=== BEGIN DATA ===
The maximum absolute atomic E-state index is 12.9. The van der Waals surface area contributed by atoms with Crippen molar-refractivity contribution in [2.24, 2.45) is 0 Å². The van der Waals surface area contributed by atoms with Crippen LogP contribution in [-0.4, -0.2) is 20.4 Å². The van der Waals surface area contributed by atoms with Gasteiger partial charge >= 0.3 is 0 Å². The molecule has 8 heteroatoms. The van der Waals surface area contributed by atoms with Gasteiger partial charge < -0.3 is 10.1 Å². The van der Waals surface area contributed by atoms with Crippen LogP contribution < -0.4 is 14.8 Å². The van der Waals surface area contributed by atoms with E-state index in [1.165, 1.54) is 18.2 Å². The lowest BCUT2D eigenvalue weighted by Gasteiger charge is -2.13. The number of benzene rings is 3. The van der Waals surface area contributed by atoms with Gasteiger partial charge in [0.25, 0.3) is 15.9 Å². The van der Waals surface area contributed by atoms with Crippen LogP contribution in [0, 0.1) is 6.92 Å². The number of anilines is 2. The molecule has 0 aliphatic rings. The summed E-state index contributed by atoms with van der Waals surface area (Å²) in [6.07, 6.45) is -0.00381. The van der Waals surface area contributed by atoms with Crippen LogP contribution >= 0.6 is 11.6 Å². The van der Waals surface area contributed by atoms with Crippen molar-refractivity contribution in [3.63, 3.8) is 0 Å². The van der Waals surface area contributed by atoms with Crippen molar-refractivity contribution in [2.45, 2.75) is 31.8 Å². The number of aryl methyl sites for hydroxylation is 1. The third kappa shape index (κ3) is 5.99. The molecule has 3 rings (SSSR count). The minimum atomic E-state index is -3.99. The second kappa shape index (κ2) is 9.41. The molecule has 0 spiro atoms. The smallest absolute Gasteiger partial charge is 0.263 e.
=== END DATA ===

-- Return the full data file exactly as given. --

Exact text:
The maximum absolute atomic E-state index is 12.9. The van der Waals surface area contributed by atoms with Crippen molar-refractivity contribution in [2.24, 2.45) is 0 Å². The van der Waals surface area contributed by atoms with Crippen LogP contribution in [-0.4, -0.2) is 20.4 Å². The van der Waals surface area contributed by atoms with Gasteiger partial charge >= 0.3 is 0 Å². The molecule has 8 heteroatoms. The van der Waals surface area contributed by atoms with Gasteiger partial charge < -0.3 is 10.1 Å². The van der Waals surface area contributed by atoms with Crippen LogP contribution < -0.4 is 14.8 Å². The van der Waals surface area contributed by atoms with E-state index in [1.165, 1.54) is 18.2 Å². The lowest BCUT2D eigenvalue weighted by Gasteiger charge is -2.13. The number of benzene rings is 3. The van der Waals surface area contributed by atoms with Gasteiger partial charge in [0.25, 0.3) is 15.9 Å². The van der Waals surface area contributed by atoms with Crippen LogP contribution in [0, 0.1) is 6.92 Å². The number of anilines is 2. The molecule has 0 aliphatic rings. The summed E-state index contributed by atoms with van der Waals surface area (Å²) in [6.07, 6.45) is -0.00381. The van der Waals surface area contributed by atoms with Crippen LogP contribution >= 0.6 is 11.6 Å². The van der Waals surface area contributed by atoms with Crippen molar-refractivity contribution in [3.63, 3.8) is 0 Å². The van der Waals surface area contributed by atoms with Crippen molar-refractivity contribution in [2.45, 2.75) is 31.8 Å². The number of aryl methyl sites for hydroxylation is 1. The third kappa shape index (κ3) is 5.99. The molecule has 3 rings (SSSR count). The minimum atomic E-state index is -3.99. The second kappa shape index (κ2) is 9.41. The molecule has 0 spiro atoms. The smallest absolute Gasteiger partial charge is 0.263 e.